Hypothetical 2019 Hall of Fame Ballot: Yes on Bonds and Clemens, No on Sosa and Kent

The 2019 Hall of Fame ballot was released this week, and while I will likely never be eligible to cast a real-life ballot, I can still dream. So here are my hypothetical choices for who is deserving of a plaque in Cooperstown.

Barry Bonds

I have previously written that if character is a disqualifying offense, the Hall should never have inducted Cap Anson (racist), Bud Selig (active participant in free agency collusion), and numerous others. We do not live in this world, so why are we pretending Bonds is not one of top five position players ever?

Also, Bonds reportedly started juicing in response to the attention being paid to steroid user Mark McGuire when he broke the single season home-run record. In other words, Bonds is not a user who forced others to use to keep up. He was a three-time MVP as a clean player who was pissed off that cheaters were cheapening his legacy. If baseball had nipped steroids in the bud in the mid-90’s, Bonds never juices and this candidacy is a no-brainer.

Roger Clemens

See first paragraph above.

Mike Mussina

Moose was a five-time All-Star and seven-time Gold-Glover. He was among the top six in Cy Young voting nine times. He had a career 3.68 ERA all while pitching in the AL East, consistently one of the deadliest divisions in baseball, and his 3.57 career FIP proves none of those numbers are flukes. Mussina also earned 83 career bWAR and 270 wins, so under both old and new metrics he has Hall-worthy stats. He should have been inducted years ago.

Curt Schilling

Similar argument to Mussina. He has the counting stats and the bWAR to be inducted. Yes, he may be an abhorrent person who has become a caricature, not sure why that should count that heavily against him. Any player over the 80 bWAR threshold should be in by default, absent a compelling case otherwise.

Edgar Martinez

He was mostly a designated hitter, but guess what? That is still a baseball position. Martinez had a .312/.418/.515 slash line that is borderline MVP territory. Suppose Martinez had played in the NL. Would his defense at first base have been so bad as to derail his candidacy. I doubt it. Martinez still earned 68 bWAR even after being dinged 9 dWAR for his defensive rating.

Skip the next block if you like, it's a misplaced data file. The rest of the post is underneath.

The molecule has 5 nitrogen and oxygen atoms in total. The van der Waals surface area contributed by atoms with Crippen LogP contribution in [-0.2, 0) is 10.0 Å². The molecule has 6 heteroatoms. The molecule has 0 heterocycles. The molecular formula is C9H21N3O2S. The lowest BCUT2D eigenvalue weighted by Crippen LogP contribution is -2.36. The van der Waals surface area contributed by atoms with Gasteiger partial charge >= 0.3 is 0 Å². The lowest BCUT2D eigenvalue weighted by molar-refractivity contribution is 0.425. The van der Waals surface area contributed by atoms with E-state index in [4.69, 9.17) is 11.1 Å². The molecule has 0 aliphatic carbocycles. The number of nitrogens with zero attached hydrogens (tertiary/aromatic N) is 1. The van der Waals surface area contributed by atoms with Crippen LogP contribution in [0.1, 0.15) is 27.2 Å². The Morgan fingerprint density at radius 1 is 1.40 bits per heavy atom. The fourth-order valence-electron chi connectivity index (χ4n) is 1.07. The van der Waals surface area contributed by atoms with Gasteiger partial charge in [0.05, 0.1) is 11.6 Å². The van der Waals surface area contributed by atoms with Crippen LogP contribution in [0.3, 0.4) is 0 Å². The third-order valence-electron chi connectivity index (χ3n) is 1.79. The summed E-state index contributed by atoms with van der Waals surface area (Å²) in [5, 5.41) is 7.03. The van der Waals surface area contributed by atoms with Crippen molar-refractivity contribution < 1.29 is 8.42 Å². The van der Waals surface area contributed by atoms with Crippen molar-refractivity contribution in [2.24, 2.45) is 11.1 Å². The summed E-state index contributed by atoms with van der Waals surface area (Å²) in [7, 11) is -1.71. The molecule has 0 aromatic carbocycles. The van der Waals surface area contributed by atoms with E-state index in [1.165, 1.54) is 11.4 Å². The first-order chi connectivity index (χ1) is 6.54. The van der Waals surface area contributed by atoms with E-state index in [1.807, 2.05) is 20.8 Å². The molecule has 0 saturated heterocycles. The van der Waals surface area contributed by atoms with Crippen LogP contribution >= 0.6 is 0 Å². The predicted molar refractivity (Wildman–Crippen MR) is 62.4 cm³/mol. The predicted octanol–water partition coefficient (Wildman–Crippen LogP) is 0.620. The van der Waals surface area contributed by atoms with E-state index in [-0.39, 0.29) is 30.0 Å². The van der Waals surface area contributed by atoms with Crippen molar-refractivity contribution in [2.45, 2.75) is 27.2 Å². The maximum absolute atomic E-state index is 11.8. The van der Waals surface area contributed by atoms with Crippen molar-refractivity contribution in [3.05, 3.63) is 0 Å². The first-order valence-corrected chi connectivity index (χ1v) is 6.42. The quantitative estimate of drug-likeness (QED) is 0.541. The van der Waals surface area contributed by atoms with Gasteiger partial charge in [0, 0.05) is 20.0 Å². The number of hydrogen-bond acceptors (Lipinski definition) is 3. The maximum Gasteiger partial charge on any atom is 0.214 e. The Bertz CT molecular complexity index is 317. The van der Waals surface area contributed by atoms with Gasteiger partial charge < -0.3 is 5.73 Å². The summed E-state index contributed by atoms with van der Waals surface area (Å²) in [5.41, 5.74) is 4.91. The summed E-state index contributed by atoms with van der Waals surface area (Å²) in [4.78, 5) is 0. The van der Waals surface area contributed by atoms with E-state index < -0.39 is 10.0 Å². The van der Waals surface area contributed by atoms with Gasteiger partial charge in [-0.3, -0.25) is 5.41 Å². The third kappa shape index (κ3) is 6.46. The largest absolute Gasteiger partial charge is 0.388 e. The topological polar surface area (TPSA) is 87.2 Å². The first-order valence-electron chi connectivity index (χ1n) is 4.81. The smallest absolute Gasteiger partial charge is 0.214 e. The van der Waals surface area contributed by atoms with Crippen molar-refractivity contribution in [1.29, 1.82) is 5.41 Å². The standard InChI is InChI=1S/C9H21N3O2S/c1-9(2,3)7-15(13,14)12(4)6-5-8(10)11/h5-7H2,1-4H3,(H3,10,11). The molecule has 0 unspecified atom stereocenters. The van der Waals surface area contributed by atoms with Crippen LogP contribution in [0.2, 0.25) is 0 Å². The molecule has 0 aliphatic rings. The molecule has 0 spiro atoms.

Scott Rolen

Third base is surprisingly under-represented in the Hall of Fame. For some reason, voters seem to hold them a much higher offensive standard than middle infielders (to be expected) while simultaneously giving them little credit for defensive excellence (puzzling). Rolen was a defensive stalwart who also hit .281/.364/.490 with 316 home runs. He was not Mike Schmidt, but few are.

Mariano Rivera

As a general rule, I dislike relief pitchers getting elected. A relief pitcher is, almost by definition, a failed starting pitcher. If you cannot hack the more difficult position, where you throw more innings, why should we reward you for amassing a silly statistic like saves. Rivera is the exception. His 56.3 career bWAR dwarfs all other relievers and is more in line with a starter’s total. He pitched fewer innings, but his outrageous effectiveness when he did pitch makes up for it. Rivera is also the career leader in ERA+ (205), which more than makes up for the dearth of innings.

Roy Halladay

While Halladay was dominant over a 10-year span, he was pedestrian over the remaining six years. But that peak was just good enough to get on my ballot. It includes two Cy Youngs and two more runner-up seasons. I also give Halladay extra bonus points for a career 3.38 ERA (3.39 FIP) while pitching for most of his career in the AL (against DH’s) and specifically in the AL East against some elite Yankees and Red Sox teams.

Just Missed the Cut

Larry Walker

Walker’s career slash line at Coors Field was .348/.431/.637, but it was only .278/.370/.495 on the road. If Walker had played for another franchise, I have to assume his career numbers would be far more in line with the latter slash line than the former. That would still make for a great player, just not a Hall of Famer. Todd Helton has the exact same problem, only with an inferior overall case (less defensive value and lesser career slash line).

Andruw Jones

So close, but not there. If Jones could have put up just two more great seasons after turning 30, he would have gotten my vote. To his credit, I still think Jones is more Hall-worthy than the former Cub listed below (it pains me to type that).

Manny Ramirez

Ramirez was a monster slugger for a long time with some very good teams and his is a very close call. His steroid suspension is the tipping point against voting for him. I do not disqualify based on juicing, but I will consider it within the totality of the evidence and I have to assume it added some offensive production. Remove that production and Ramirez’s candidacy looks yet weaker.

Jeff Kent

A middling infielder becomes a monster slugger in his mid-30’s during the height of the steroid era. Hmm…In fairness, even if we set that aside, Kent just does not have the overall career numbers to make this a hard choice.

Sammy Sosa

I idolized him in the late 90’s and early 2000’s. He had a monstrous peak at that time with the Cubs. He also only has 58.6 career bWAR, way less than the typical Hall of Famer. Like Kent, I really don’t need to weigh the moral issues to know he falls short.

How does your ballot look? Am I missing some who should be in or out? Comment below.

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